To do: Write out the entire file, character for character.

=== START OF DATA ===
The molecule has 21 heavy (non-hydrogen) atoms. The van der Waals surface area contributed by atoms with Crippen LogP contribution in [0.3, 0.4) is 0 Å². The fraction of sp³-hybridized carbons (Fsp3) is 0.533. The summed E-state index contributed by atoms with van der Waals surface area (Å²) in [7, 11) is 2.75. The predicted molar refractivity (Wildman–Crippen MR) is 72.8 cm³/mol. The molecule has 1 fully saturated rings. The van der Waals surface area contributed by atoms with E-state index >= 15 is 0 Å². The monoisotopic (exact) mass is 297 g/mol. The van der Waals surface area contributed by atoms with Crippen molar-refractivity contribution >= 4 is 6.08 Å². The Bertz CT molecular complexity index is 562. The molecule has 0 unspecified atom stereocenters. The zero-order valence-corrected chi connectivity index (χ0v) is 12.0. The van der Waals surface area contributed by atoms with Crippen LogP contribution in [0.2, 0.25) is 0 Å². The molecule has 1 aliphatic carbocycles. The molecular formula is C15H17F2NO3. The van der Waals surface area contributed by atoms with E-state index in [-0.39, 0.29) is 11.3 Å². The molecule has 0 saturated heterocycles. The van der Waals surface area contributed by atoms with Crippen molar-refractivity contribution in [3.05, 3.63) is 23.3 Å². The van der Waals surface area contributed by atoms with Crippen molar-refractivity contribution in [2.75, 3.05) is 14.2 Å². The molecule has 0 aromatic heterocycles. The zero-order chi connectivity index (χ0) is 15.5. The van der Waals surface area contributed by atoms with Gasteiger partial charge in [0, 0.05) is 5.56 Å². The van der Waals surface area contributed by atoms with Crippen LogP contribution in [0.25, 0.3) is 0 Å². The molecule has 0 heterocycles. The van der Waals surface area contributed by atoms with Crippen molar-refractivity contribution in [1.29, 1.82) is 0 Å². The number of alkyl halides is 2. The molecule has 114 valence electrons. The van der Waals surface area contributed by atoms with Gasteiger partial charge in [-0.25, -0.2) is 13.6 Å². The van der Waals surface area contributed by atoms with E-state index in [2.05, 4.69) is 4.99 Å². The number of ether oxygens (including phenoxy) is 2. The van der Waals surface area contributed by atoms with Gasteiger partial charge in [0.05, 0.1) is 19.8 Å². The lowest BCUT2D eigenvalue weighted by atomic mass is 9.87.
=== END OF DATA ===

The molecule has 21 heavy (non-hydrogen) atoms. The van der Waals surface area contributed by atoms with Crippen LogP contribution in [0.3, 0.4) is 0 Å². The fraction of sp³-hybridized carbons (Fsp3) is 0.533. The summed E-state index contributed by atoms with van der Waals surface area (Å²) in [7, 11) is 2.75. The predicted molar refractivity (Wildman–Crippen MR) is 72.8 cm³/mol. The molecule has 1 fully saturated rings. The van der Waals surface area contributed by atoms with E-state index >= 15 is 0 Å². The monoisotopic (exact) mass is 297 g/mol. The van der Waals surface area contributed by atoms with Crippen molar-refractivity contribution >= 4 is 6.08 Å². The Bertz CT molecular complexity index is 562. The molecule has 0 unspecified atom stereocenters. The zero-order valence-corrected chi connectivity index (χ0v) is 12.0. The van der Waals surface area contributed by atoms with Crippen LogP contribution in [0.2, 0.25) is 0 Å². The molecule has 1 aliphatic carbocycles. The molecular formula is C15H17F2NO3. The van der Waals surface area contributed by atoms with E-state index in [-0.39, 0.29) is 11.3 Å². The molecule has 0 saturated heterocycles. The van der Waals surface area contributed by atoms with Crippen molar-refractivity contribution in [3.05, 3.63) is 23.3 Å². The van der Waals surface area contributed by atoms with Crippen molar-refractivity contribution in [2.75, 3.05) is 14.2 Å². The molecule has 0 aromatic heterocycles. The zero-order chi connectivity index (χ0) is 15.5. The van der Waals surface area contributed by atoms with Gasteiger partial charge in [0, 0.05) is 5.56 Å². The van der Waals surface area contributed by atoms with Crippen LogP contribution in [0.25, 0.3) is 0 Å². The molecule has 0 heterocycles. The van der Waals surface area contributed by atoms with Crippen molar-refractivity contribution in [1.29, 1.82) is 0 Å². The number of alkyl halides is 2. The molecule has 114 valence electrons. The van der Waals surface area contributed by atoms with Gasteiger partial charge in [-0.25, -0.2) is 13.6 Å². The van der Waals surface area contributed by atoms with E-state index in [2.05, 4.69) is 4.99 Å². The number of ether oxygens (including phenoxy) is 2. The van der Waals surface area contributed by atoms with Gasteiger partial charge in [0.05, 0.1) is 19.8 Å². The lowest BCUT2D eigenvalue weighted by atomic mass is 9.87.